Arterial imaging outcomes and cardiovascular risk factors in recently menopausal women: A randomized trial

S. Mitchell Harman, Dennis M. Black, Frederick Naftolin, Eliot A. Brinton, Matthew J. Budoff, Marcelle I. Cedars, Paul N. Hopkins, Rogerio A. Lobo, Joann E. Manson, George R. Merriam, Virginia M Miller, Genevieve Neal-Perry, Nanette Santoro, Hugh S. Taylor, Eric Vittinghoff, Mingzhu Yan, Howard N. Hodis

Research output: Contribution to journalArticle

163 Citations (Scopus)

Abstract

Whether menopausal hormone therapy (MHT) protects against cardiovascular disease (CVD) remains unclear. Objective: To assess atherosclerosis progression and CVD risk factors after MHT initiated in early menopause. Design: Randomized, controlled trial. (ClinicalTrials.gov: NCT00154180) Setting: Nine U.S. academic centers. Participants: Healthy menopausal women aged 42 to 58 years between 6 and 36 months from last menses without prior CVD events who had a coronary artery calcium (CAC) score less than 50 Agatston units and had not received estrogen or lipid-lowering therapy for at least 90 days. Intervention: Oral conjugated equine estrogens (o-CEE), 0.45 mg/d, or transdermal 17β-estradiol (t-E2), 50 mcg/d, each with 200 mg of oral progesterone for 12 days per month, or placebo for 48 months. Measurements: Primary end point was annual change in carotid artery intima-media thickness (CIMT). Secondary end points included changes in markers of CVD risk. Results: Of 727 randomly assigned women, 89.3% had at least 1 follow-up CIMT and 79.8% had CIMT at 48 months. Mean CIMT increases of 0.007 mm/y were similar across groups. The percentages of participants in whom CAC score increased did not differ significantly across groups. No changes in blood pressure were observed with o-CEE or t-E2. Low- and high-density lipoprotein cholesterol levels improved and levels of C-reactive protein and sex hormone-binding globulin but not interleukin-6 increased with o-CEE. Insulin resistance decreased with t-E2. Serious adverse events did not differ by treatment. Limitation: Power to compare clinical events was insufficient. Conclusion: Four years of early MHT did not affect progression of atherosclerosis despite improving some markers of CVD risk.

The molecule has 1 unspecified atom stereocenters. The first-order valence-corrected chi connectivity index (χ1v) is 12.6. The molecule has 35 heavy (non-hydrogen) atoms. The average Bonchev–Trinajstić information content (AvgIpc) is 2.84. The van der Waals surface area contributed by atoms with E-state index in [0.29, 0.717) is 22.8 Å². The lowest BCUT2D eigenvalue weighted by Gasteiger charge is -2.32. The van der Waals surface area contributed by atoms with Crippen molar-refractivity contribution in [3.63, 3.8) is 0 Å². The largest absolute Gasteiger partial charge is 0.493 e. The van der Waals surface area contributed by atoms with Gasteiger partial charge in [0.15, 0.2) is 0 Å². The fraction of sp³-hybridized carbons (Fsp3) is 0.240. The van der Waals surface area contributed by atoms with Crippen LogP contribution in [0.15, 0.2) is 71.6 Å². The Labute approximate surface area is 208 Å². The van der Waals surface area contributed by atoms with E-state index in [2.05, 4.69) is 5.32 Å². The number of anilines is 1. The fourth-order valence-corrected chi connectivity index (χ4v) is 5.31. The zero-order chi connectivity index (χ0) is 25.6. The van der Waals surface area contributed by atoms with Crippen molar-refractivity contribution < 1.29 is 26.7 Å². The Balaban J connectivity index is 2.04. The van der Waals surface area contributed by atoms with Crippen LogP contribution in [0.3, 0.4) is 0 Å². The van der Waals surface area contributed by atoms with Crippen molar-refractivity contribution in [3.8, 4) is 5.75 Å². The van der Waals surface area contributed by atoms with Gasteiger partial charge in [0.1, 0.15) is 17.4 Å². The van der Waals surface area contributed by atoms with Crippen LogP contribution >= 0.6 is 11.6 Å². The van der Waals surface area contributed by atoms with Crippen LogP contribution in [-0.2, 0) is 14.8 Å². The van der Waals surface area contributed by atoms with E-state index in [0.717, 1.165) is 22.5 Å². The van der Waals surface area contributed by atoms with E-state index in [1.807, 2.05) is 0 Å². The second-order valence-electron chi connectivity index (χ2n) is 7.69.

Original languageEnglish (US)
Pages (from-to)249-260
Number of pages12
JournalAnnals of Internal Medicine
Volume161
Issue number4
DOIs
StatePublished - Aug 19 2014

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Carotid Intima-Media Thickness
Cardiovascular Diseases
Carotid Arteries
Conjugated (USP) Estrogens
Hormones
Atherosclerosis
Coronary Vessels
Calcium
Therapeutics
Sex Hormone-Binding Globulin
Menstruation
Menopause
C-Reactive Protein
HDL Cholesterol
Progesterone
Insulin Resistance
Estradiol
Interleukin-6
Healthy Volunteers
Estrogens

ASJC Scopus subject areas

  • Internal Medicine

Cite this

Harman, S. M., Black, D. M., Naftolin, F., Brinton, E. A., Budoff, M. J., Cedars, M. I., ... Hodis, H. N. (2014). Arterial imaging outcomes and cardiovascular risk factors in recently menopausal women: A randomized trial. Annals of Internal Medicine, 161(4), 249-260. https://doi.org/10.7326/M14-0353

Arterial imaging outcomes and cardiovascular risk factors in recently menopausal women : A randomized trial. / Harman, S. Mitchell; Black, Dennis M.; Naftolin, Frederick; Brinton, Eliot A.; Budoff, Matthew J.; Cedars, Marcelle I.; Hopkins, Paul N.; Lobo, Rogerio A.; Manson, Joann E.; Merriam, George R.; Miller, Virginia M; Neal-Perry, Genevieve; Santoro, Nanette; Taylor, Hugh S.; Vittinghoff, Eric; Yan, Mingzhu; Hodis, Howard N.